Workout 3/Regionals 2012 Workout Event 2 3/10/15
Going back on the topic of traction, today’s warmup involved shuttle runs on asphalt in which the Compete’s tracked almost too good on. Gaining momentum is as easy as coming to a stop without much fuss. Heavy power cleans were the skill today and I built up to a heavy double for myself was without a miss. Power anything are not my favorite movements, as I’m a little on the slow side but I got up to right about where I wanted to be. Jumping and moving my feet were not an issue in these shoes; the absence of weight really comes through on power movements.
Event 2 from Regionals 2012 was: 2000m Row, 50 alternating pistols, 30 hang cleans; and it sucked. Pistols are actually one of my better movements, usually I can rebound from side to side, but today I was finding myself at a lack of lateral stability. I think having the little bit of support actually helps cup your feet into the shoe, because I don’t remember this happening with my Nano’s (haven’t pistoled in the MetCon’s). Hang cleans were as easy as they could be; I missed a couple forward and one took me back, but being semi-constant enough on hitting my positions was fine in the Compete’s. If you’re making the switch from something with a heel to “flat shoes” you might need to adjust, but otherwise the Compete’s handle Oly just as well as the competition, but they’re not going to put 30lbs on your clean and jerk.
Workout 4 3/11/15 –
Fran variant consisting of toes 2 bar instead of pull-ups and a 100m run between rounds.
Unless you’re coming from something akin to barefoot shoes or zero drop, you’re probably going to spend some time adjusting to the lower profile of the Compete’s. 3mm vs 4mm’s drop isn’t going to make a big difference, but the ground feel is. Thrusters in this workout felt great, shoes were nice and light for toes 2 bar, and probably the best feature of the shoe shined through for the 100m runs: the traction. I was able to launch into a sprint to pass some people on the finish. Picking up speed is really easy to do in these shoes.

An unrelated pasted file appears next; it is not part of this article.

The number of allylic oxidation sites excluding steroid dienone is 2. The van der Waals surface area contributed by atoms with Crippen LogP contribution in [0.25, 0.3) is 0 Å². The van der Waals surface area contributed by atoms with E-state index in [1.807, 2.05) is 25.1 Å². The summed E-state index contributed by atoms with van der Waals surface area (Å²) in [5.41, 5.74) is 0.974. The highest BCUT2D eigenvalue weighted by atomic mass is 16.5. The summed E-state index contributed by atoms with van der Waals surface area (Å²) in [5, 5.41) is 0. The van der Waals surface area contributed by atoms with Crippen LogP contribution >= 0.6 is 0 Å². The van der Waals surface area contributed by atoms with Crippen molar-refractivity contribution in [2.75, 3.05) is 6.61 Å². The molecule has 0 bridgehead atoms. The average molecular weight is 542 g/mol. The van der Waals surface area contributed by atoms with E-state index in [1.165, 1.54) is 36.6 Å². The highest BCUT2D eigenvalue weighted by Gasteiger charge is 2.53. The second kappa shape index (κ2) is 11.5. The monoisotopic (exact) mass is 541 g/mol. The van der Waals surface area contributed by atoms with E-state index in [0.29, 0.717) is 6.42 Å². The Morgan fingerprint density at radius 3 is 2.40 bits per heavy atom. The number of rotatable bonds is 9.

Normal stance squatting is great in these shoes since they have such direct ground feel. It only seems that when you come out to a wider stance is when issues with lateral stability come into effect. With mobility like Rich Froning, you should be great, but deficiencies in hip, IT band or ankle mobility might cause your feet to “roll” around side to side.
My curiosity led me to try out putting the insoles from my Nano’s into the Compete’s. They fit perfectly into the shoe (go figure), but since the Compete’s run a bit smaller than 4.0’s do, they made my foot cramped in the shoe. Which then leads me to believe, they just took the insole out and upped the shoe size by half a size. This is going to sound ridiculous, but if you’re going to put an insole in these shoes, size up a half size. Putting an insole into these shoes defeats the purpose of them, but at least makes them more wearable, while still retaining the flexibility and the look if that’s your thing. Then again, why not just wear your Nano’s?
“If the shoe fits, wear it.”
When you put a shoe on, you almost immediately know if the shoe is going to work for you. There’s just something not right to me about the Compete 6:14’s and it might be that since they cost $200, I’m being harder on them. I really wanted these shoes to blow my mind to justify the absurd price tag, but they don’t have any compelling benefits that would make them my first choice to workout in, even solely for competition purposes. Don’t get me wrong, they’re fine shoes that can handle just about any workout, just not anything revolutionary.
Rich Froning deserves his own shoe, no doubt about it; he is the champ after all. This might be the shoe developed according to a champion’s specification, but don’t think that his specifications will exactly fall in line with yours. Most people will probably get caught up in the name branding and go crazy over these shoes. In reality, you’re getting a Nano that has the insole taken out, a kevlar overlay, that’s more flexible, grippier, comes with a heavy duty pair of shoelaces, and has Rich Froning’s name on it, for (almost) double the money. You’ll get 90% of the same experience in Nano 4.0’s, and if you want a really low to ground feel, just take the insoles out.
As a long time supporter of Reebok (just check the order history), this time I just can’t get behind what they’re doing here. Religion aside, the Compete 6:14’s are an easy way to cash in on the champ’s name. If you’ve got money to burn, try them out because they’re not awful, just not a game changer. Otherwise, save your money for the Nano 5.0’s.